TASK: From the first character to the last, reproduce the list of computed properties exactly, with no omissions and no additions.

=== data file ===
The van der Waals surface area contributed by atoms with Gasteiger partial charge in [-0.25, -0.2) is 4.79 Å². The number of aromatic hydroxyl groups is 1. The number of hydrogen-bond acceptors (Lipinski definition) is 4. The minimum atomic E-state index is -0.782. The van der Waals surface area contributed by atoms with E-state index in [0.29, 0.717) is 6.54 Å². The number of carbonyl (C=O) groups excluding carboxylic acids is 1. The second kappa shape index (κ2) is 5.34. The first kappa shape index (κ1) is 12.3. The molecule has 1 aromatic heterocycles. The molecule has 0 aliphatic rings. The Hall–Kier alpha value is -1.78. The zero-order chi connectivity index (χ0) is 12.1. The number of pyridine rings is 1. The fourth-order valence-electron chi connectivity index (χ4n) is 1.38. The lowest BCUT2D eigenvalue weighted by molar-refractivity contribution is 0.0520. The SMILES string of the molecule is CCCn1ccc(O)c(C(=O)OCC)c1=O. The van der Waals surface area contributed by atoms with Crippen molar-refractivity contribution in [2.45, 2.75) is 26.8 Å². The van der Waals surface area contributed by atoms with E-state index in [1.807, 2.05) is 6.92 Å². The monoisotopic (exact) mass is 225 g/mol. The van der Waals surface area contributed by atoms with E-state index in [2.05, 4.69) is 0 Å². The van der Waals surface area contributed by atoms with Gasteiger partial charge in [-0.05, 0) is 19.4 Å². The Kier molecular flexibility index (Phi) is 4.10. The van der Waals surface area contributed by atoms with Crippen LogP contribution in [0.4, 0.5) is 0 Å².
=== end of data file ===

The van der Waals surface area contributed by atoms with Gasteiger partial charge in [-0.25, -0.2) is 4.79 Å². The number of aromatic hydroxyl groups is 1. The number of hydrogen-bond acceptors (Lipinski definition) is 4. The minimum atomic E-state index is -0.782. The van der Waals surface area contributed by atoms with E-state index in [0.29, 0.717) is 6.54 Å². The number of carbonyl (C=O) groups excluding carboxylic acids is 1. The second kappa shape index (κ2) is 5.34. The first kappa shape index (κ1) is 12.3. The molecule has 1 aromatic heterocycles. The molecule has 0 aliphatic rings. The Hall–Kier alpha value is -1.78. The zero-order chi connectivity index (χ0) is 12.1. The number of pyridine rings is 1. The fourth-order valence-electron chi connectivity index (χ4n) is 1.38. The lowest BCUT2D eigenvalue weighted by molar-refractivity contribution is 0.0520. The SMILES string of the molecule is CCCn1ccc(O)c(C(=O)OCC)c1=O. The van der Waals surface area contributed by atoms with Crippen molar-refractivity contribution in [2.45, 2.75) is 26.8 Å². The van der Waals surface area contributed by atoms with E-state index in [1.807, 2.05) is 6.92 Å². The monoisotopic (exact) mass is 225 g/mol. The van der Waals surface area contributed by atoms with E-state index in [2.05, 4.69) is 0 Å². The van der Waals surface area contributed by atoms with Gasteiger partial charge in [-0.05, 0) is 19.4 Å². The Kier molecular flexibility index (Phi) is 4.10. The van der Waals surface area contributed by atoms with Crippen LogP contribution in [0.4, 0.5) is 0 Å².